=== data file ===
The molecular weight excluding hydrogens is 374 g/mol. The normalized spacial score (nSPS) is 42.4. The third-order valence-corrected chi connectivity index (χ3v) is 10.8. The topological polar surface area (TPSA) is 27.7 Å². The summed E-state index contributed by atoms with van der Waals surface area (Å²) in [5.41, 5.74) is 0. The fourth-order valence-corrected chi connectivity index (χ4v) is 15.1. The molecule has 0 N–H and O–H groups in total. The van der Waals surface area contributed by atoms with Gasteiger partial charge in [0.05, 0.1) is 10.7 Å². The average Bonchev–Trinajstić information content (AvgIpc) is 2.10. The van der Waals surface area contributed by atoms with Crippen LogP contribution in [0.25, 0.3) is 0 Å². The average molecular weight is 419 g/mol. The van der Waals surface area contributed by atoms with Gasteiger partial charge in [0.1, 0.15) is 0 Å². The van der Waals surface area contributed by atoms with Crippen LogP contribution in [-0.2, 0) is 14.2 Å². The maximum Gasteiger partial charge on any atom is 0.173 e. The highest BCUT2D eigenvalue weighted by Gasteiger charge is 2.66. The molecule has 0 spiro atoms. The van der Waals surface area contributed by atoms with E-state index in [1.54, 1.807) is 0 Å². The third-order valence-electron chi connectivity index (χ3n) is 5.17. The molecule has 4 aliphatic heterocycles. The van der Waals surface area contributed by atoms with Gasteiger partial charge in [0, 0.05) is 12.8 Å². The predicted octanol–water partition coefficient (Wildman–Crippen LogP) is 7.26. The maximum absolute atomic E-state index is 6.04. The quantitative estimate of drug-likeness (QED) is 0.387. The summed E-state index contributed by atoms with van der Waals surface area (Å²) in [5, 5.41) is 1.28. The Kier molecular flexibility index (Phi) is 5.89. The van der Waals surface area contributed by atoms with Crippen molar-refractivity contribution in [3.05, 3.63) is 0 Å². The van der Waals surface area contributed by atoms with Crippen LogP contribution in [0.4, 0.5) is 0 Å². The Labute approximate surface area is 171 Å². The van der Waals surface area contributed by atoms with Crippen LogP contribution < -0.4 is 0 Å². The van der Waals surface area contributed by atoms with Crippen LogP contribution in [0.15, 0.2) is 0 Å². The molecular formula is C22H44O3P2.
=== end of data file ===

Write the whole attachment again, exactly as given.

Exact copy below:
The molecular weight excluding hydrogens is 374 g/mol. The normalized spacial score (nSPS) is 42.4. The third-order valence-corrected chi connectivity index (χ3v) is 10.8. The topological polar surface area (TPSA) is 27.7 Å². The summed E-state index contributed by atoms with van der Waals surface area (Å²) in [5.41, 5.74) is 0. The fourth-order valence-corrected chi connectivity index (χ4v) is 15.1. The molecule has 0 N–H and O–H groups in total. The van der Waals surface area contributed by atoms with Gasteiger partial charge in [0.05, 0.1) is 10.7 Å². The average Bonchev–Trinajstić information content (AvgIpc) is 2.10. The van der Waals surface area contributed by atoms with Crippen LogP contribution in [0.25, 0.3) is 0 Å². The average molecular weight is 419 g/mol. The van der Waals surface area contributed by atoms with Gasteiger partial charge in [0.1, 0.15) is 0 Å². The van der Waals surface area contributed by atoms with Crippen LogP contribution in [-0.2, 0) is 14.2 Å². The maximum Gasteiger partial charge on any atom is 0.173 e. The highest BCUT2D eigenvalue weighted by Gasteiger charge is 2.66. The molecule has 0 spiro atoms. The van der Waals surface area contributed by atoms with E-state index in [1.54, 1.807) is 0 Å². The third-order valence-electron chi connectivity index (χ3n) is 5.17. The molecule has 4 aliphatic heterocycles. The van der Waals surface area contributed by atoms with Gasteiger partial charge in [0, 0.05) is 12.8 Å². The predicted octanol–water partition coefficient (Wildman–Crippen LogP) is 7.26. The maximum absolute atomic E-state index is 6.04. The quantitative estimate of drug-likeness (QED) is 0.387. The summed E-state index contributed by atoms with van der Waals surface area (Å²) in [5, 5.41) is 1.28. The Kier molecular flexibility index (Phi) is 5.89. The van der Waals surface area contributed by atoms with Crippen molar-refractivity contribution in [3.05, 3.63) is 0 Å². The van der Waals surface area contributed by atoms with Crippen LogP contribution in [0.4, 0.5) is 0 Å². The Labute approximate surface area is 171 Å². The van der Waals surface area contributed by atoms with Crippen LogP contribution < -0.4 is 0 Å². The van der Waals surface area contributed by atoms with Crippen LogP contribution in [0.15, 0.2) is 0 Å². The molecular formula is C22H44O3P2.